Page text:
The observation attributed to Albert Einstein comes to mind: Insanity is doing the same thing over and over again and expecting a different outcome. And likewise the wisdom of Alfred Lord Tennyson: The old order changeth yielding place to the new, and God fulfills himself in many ways.

We need more priests. I wonder what Paul would do. Prayer is obviously appropriate but maybe it is not enough. Perhaps God is waiting for us to do something. What shall we do?


Thursday, April 7, 2016

Can (May) Women Preach?

Articles in the March 1, 2016, issue of L’Osservatore Romano, generally regarded as a semi-official Vatican newspaper, raised again the question of whether women should be allowed to preach in the Catholic Church?

This issue differs from whether women should be ordained priests. In the Catholic tradition as opposed to many Protestant denominations “women as preachers” does not imply “women as ordained” ministers.

The question in the Catholic tradition is whether women can or may preach the Gospel, even in a church setting. Vatican II’s Decree on the Apostolate of Lay People confirms that lay persons (men and women) have a role in the evangelizing mission of the Church.

Affirming the apostolate of the laity, the decree says, “the true apostle is on the lookout for occasions of announcing Christ by word, either to unbelievers to draw them towards the faith, or to the faithful to instruct them, strengthen them, incite them to a more fervent life…” (Apostolicam actuositatem #6).

God gives a variety of gifts to the people, and each has “the right and the duty of exercising them in the Church and in the world for the good of human beings and the development of the Church…” (#3).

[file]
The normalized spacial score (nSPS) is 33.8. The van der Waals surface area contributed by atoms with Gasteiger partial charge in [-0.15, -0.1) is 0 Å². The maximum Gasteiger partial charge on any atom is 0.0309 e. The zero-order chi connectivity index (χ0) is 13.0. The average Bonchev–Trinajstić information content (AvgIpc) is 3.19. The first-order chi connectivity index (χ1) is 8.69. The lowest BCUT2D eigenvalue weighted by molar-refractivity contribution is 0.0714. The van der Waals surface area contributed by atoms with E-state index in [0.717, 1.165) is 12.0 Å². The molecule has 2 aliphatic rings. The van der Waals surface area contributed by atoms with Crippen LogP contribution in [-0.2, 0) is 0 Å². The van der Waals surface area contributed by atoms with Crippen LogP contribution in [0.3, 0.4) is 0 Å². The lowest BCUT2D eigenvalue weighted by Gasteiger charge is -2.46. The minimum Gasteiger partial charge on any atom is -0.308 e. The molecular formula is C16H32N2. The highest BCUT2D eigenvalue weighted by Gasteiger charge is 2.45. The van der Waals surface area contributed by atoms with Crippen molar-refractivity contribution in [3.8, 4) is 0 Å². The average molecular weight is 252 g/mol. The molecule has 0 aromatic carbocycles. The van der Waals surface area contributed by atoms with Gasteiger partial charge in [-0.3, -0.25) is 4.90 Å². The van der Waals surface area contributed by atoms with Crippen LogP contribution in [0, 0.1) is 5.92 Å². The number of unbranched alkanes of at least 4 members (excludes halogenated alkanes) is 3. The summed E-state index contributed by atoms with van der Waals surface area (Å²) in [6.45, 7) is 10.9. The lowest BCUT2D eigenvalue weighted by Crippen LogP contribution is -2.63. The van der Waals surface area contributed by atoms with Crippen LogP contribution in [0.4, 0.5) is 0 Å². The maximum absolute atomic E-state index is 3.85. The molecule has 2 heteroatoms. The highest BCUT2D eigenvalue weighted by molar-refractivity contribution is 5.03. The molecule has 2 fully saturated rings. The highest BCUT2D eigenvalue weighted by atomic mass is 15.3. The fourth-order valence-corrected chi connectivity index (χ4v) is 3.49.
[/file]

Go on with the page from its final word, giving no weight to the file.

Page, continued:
Experience amply demonstrates that some lay persons have the gift of preaching, and that some clergymen do not. Ordination does not necessarily confer the preaching charism on the one ordained.

If the question is “Can lay persons (men or women) preach?” the answer is that some have the manifest ability to do so and to do it well.

If the question is “May lay persons (men or women) preach?” the answer is that some have been authorized to do so and do so in accord with Church law.

Canon 766 acknowledges that “Lay persons can be permitted to preach in a church or oratory, if necessity requires it in certain circumstance or it seems advantageous in particular cases, according to the prescripts of the conference of bishops and without prejudice to canon 767.1.”

Commentators on this law explain that the diocesan bishop can give permission for lay persons to preach. Lay persons, for example, do legitimately preach retreats, parish missions and days of reflection.

Canon 767, however, insists that preaching of the homily at Mass is reserved to a priest or deacon. Commentators on this law interpret the wording to imply that homilies in other liturgical contexts are not necessarily reserved to priests and deacons.

Although the articles in L’Osservatore Romano focused on women as preachers, legal restrictions about laity preaching a homily at Mass do not focus on “gender” or “the sex of the preacher,” but on whether the preacher is lay or clerical.